Editors’ Note: Tomorrow is Match Day, when graduating medical students across the nation learn where they will spend their residencies. In this post, we hear from a student who shares his thoughts about what the process of matching means to him.
In my mind, Match Day is like a scene out of a movie or a book. As the drama unfolds, our whole Albert Einstein College of Medicine class is assembled together; our hands eagerly await the Match Day envelopes and our hearts pound with collective nervous anticipation. It’s reminiscent of a classic dystopia: we are Tris in Divergent, Jonas in The Giver, Bill in The Lottery, Katniss in The Hunger Games.
We are waiting, with family and friends nearby, to see our future through the envelopes that will be handed to us.
In reality, we are not in a dystopian scene—although there is an element of that, and I sympathize with those who have to scramble to match via the Supplemental Offer and Acceptance Program, or “SOAP.”
Perhaps the better analogy is that we are characters in a musical dramedy. As we await Match Day, we are contenders in the age-old custom of matchmaking. We are more like Tevye’s daughters in Fiddler on the Roof, singing “Matchmaker, Matchmaker, make me a match” .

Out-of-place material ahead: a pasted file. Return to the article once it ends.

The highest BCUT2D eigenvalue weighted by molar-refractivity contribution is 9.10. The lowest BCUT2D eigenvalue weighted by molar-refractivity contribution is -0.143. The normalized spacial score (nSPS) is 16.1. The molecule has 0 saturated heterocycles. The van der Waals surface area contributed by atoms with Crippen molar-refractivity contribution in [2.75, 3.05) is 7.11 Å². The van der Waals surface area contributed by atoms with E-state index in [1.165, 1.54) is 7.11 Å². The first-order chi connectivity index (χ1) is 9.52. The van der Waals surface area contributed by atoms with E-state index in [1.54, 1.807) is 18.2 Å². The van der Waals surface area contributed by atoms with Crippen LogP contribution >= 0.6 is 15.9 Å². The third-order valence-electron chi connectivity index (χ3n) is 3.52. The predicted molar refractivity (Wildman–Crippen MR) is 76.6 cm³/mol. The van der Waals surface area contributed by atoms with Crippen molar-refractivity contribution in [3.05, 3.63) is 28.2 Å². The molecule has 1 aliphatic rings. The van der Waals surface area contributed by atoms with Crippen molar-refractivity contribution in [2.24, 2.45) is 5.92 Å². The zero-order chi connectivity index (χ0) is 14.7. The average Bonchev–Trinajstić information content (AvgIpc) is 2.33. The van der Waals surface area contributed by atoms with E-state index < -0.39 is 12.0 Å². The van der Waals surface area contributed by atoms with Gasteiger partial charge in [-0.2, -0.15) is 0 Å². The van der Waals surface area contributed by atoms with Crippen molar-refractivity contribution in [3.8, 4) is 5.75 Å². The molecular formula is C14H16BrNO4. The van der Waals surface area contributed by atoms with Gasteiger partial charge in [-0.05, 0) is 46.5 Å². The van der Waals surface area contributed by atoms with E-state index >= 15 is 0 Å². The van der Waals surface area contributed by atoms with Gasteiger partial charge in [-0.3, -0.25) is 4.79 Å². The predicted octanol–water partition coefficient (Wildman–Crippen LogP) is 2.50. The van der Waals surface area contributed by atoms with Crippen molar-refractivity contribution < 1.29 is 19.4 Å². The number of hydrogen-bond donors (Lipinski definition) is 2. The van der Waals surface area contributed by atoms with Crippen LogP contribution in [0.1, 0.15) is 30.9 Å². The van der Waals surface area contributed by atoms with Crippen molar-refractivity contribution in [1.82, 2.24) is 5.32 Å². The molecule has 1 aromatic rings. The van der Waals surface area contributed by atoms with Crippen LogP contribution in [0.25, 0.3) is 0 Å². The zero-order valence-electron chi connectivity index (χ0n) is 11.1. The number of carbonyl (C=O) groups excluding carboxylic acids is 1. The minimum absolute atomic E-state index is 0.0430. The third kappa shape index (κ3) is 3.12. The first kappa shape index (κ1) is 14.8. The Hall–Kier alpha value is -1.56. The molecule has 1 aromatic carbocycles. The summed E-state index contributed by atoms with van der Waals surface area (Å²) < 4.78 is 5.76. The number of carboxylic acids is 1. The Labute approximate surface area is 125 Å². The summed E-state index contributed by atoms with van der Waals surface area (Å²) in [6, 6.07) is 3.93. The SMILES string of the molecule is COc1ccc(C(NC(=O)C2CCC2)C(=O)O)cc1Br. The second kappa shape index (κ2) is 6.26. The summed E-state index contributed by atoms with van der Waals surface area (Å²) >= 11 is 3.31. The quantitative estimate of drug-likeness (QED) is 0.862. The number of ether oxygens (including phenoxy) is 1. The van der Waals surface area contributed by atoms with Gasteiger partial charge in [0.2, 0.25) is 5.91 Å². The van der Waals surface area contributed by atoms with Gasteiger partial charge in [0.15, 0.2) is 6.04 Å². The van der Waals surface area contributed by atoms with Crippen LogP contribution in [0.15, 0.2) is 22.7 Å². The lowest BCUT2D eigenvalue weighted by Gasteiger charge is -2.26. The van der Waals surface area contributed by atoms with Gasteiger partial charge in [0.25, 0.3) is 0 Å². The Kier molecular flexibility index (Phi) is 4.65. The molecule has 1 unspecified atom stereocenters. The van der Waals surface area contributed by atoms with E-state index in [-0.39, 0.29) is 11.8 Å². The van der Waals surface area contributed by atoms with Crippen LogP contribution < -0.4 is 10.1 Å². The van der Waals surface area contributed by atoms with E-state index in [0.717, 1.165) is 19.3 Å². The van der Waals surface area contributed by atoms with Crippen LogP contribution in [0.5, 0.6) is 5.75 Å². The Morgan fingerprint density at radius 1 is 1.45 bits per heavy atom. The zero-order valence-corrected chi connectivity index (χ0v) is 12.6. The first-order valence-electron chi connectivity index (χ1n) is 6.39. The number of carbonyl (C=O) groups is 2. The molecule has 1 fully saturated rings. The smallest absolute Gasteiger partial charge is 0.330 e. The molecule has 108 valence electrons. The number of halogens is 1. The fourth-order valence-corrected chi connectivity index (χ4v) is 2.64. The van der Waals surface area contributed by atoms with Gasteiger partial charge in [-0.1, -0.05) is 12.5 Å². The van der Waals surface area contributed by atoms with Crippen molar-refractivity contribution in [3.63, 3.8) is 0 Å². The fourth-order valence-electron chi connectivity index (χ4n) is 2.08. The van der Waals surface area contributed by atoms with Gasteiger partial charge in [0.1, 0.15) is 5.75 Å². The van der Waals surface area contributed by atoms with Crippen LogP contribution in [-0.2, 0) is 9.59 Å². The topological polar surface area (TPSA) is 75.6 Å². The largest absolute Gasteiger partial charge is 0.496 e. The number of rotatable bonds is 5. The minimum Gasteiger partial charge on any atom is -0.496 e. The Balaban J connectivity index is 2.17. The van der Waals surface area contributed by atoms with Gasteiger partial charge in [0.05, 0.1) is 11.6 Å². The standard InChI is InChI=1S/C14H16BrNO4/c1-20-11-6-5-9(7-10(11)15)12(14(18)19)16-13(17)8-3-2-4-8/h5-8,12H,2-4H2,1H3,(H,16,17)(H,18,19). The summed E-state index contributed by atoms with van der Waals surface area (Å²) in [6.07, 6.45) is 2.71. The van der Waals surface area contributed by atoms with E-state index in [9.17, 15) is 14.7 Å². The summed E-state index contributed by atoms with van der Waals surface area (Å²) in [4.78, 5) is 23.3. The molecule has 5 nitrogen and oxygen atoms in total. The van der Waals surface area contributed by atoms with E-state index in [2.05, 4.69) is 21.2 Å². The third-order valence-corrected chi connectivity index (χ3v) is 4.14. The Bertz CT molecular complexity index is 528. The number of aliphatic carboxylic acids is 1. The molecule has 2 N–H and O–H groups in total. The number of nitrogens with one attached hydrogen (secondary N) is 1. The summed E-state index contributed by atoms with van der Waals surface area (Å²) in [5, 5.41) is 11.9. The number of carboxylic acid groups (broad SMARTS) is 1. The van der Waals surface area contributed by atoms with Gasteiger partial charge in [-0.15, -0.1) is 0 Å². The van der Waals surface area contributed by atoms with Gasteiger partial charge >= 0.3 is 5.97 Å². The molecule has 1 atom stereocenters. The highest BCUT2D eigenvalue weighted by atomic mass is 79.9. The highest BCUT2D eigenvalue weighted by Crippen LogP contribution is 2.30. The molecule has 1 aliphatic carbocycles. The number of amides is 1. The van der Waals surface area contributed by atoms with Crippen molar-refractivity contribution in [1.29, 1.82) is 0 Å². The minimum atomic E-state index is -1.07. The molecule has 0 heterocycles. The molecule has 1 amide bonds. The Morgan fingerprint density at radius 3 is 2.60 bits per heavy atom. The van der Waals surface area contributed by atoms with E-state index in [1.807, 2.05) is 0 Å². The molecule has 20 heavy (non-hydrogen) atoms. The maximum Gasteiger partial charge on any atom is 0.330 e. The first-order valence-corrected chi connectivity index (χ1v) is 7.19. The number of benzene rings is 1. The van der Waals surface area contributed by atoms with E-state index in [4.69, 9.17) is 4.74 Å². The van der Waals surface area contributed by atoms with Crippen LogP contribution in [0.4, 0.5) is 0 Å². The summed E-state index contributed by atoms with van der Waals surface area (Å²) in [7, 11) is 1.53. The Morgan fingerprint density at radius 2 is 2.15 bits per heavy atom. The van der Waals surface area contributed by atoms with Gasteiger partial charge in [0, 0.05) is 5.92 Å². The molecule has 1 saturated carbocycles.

Yet we are not passive participants in the matchmaking scheme. We actively chose and ranked our programs. The process has been akin to modern-day dating; think Tinder or Jswipe, where we “swiped right” with a rank list and the programs did the same. (Personally, I “swiped right” a lot: for family medicine, emergency medicine and internal medicine.) That also means we can feel proud to match, as we have put in our effort, time and dedication. But along with this sense of fulfillment comes the humbling thought that it is not entirely in our hands. I believe it’s that reflection that is most important to carry forward as we continue to train and serve as physicians in the upcoming years. We are not always in control.
As we wait with uncertainty for the matchmaker to tell us our match, we know that we are not submissive subjects in a dystopia, but dynamic, tireless, committed, active participants. Even so, our years of work have come down to a judgment that is not totally in our control. Thus, we wait, shifting between unsettled anxiety and unbridled enthusiasm to see the envelope that holds our future path. May all our matches be happy ones.
P.S. Yair Saperstein successfully matched at SUNY Downstate in Internal Medicine!